What do overwater bungalows in the Maldives, the ladders-as-shelves-in-bathroom trend and barefoot luxury have in common?
They were all apparently introduced by one couple: Sonu Shivdasani and Eva Malmström Shivdasani, the Brangelina of the hotel world – whose past guests include the real Brangelina, Madonna, Gwyneth Paltrow and a host of really rich people.
The Shivdasanis’ own story reads like a fairytale for the wealthy. A graduate of Eton and Oxford, Sonu met Eva, a Swedish model, on a yacht in Monte Carlo. They fell in love, got married and started
building environmentally friendly luxury resorts together.
Soneva Fushi, regarded as the first luxury resort in the Maldives, opened in 1995. In 2001, the couple followed up with Soneva Gili – the Maldives’ first 100 per cent overwater resort, with the islands’ first wine cellar.
By then, the power couple had launched their second hotel brand, Evason, in Vietnam. Vietnam was also where they started their third and best-known hotel brand, the ultra-luxurious Six Senses, in 2004. It now has 18 resorts and spas in trophy destinations such as Gstaad, Crete and the Seychelles.
In 2012, the Shivdasanis sold Six Senses and Evason to focus on their
first love, the Soneva resorts in the Maldives and Thailand, and on their green credentials. According to Soneva’s recent 111-page sustainability report, its resorts recycle three-quarters of the waste they produce, are self-sufficient for water and turn used cooking oil into biofuel for their vehicles.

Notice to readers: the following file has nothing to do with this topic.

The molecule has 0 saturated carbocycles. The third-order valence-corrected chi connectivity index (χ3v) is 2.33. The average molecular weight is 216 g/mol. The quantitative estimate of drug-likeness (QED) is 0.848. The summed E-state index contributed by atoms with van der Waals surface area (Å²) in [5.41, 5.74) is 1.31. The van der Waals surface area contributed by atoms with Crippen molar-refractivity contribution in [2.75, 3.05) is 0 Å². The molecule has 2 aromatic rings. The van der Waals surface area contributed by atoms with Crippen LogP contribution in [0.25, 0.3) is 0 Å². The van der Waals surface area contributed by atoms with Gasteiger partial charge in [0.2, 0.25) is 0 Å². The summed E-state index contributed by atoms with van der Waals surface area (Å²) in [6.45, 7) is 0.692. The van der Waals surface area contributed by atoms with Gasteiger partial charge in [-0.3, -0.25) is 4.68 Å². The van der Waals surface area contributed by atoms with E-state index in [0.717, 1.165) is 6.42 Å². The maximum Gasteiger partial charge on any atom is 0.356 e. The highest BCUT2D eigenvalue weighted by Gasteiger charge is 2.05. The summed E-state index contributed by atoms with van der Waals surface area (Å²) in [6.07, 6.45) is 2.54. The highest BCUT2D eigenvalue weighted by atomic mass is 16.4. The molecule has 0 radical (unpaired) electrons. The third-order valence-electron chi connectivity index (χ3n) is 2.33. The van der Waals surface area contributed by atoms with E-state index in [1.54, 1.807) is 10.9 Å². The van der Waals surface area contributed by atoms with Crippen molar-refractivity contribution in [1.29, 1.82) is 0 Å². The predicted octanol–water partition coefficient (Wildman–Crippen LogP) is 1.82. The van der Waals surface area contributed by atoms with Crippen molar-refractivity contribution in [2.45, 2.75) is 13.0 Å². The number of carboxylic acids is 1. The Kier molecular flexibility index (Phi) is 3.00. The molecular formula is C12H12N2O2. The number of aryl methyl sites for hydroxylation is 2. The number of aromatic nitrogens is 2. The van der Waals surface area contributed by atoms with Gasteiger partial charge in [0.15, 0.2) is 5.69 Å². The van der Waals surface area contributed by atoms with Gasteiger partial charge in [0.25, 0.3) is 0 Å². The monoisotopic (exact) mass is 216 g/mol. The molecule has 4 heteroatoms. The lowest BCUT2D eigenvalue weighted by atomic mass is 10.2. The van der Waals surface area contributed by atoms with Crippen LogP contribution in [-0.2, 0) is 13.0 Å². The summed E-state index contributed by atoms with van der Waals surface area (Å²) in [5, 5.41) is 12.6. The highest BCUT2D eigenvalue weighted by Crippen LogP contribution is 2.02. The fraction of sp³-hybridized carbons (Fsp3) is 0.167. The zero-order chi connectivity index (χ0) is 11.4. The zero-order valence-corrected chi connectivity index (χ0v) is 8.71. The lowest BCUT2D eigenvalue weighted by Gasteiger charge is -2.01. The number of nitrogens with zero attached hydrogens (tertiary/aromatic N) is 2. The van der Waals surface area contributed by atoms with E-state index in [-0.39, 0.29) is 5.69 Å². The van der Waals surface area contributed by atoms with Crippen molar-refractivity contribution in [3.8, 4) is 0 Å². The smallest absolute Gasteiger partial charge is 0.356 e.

But sustainability reports are often designed to impress and “greenwashing” – misleading consumers with planet-saving policies – is endemic in the hotel industry.
To see if Soneva’s walk matched its talk, I went to Koh Kood, a sparsely populated and mostly undeveloped tropical island on the Cambodian maritime border in far eastern Thailand. There, on a forested headland that juts out into the water, is Soneva Kiri – an A-list bolthole where the cheapest room will set you back $4700 a night during peak season.
Bigger than Texas
On arrival, two things strike me about Soneva Kiri. First, it’s massive: 400 hectares. But the grounds are not covered in water-greedy gardens or golf links. Instead, they’re jungle, as nature intended.
“We don’t even cut the branches of trees without careful consideration,” the introduction to Soneva’s sustainability report states.
The second thing to stand out are the 36 villas: they, too, are massive. I stayed in the smallest: a Bayview Pool Villa Suite with 464 square metres of living space – eight times the size of my two-bedroom unit in Sydney. Soneva Kiri’s largest villas, eight six-bedroom clifftop residences, each covers 2000 square metres.
Constructed from local timber, driftwood and bamboo, my villa looks a bit Robinson Crusoe-esque, but on a Macquarie Bank budget.
In the main bedroom, a leather trunk at the foot of the four-poster bed conceals a flat-screen TV that pops up with a touch. Window walls open onto sprawling decks and a wraparound oasis swimming pool.
I’m disappointed there is no waterslide from my villa’s rooftop into the sea, as at Soneva Javi – the company’s newest property, in the Maldives. But I do find solace in the walking track behind my pool that leads to a private beach and calm harbour.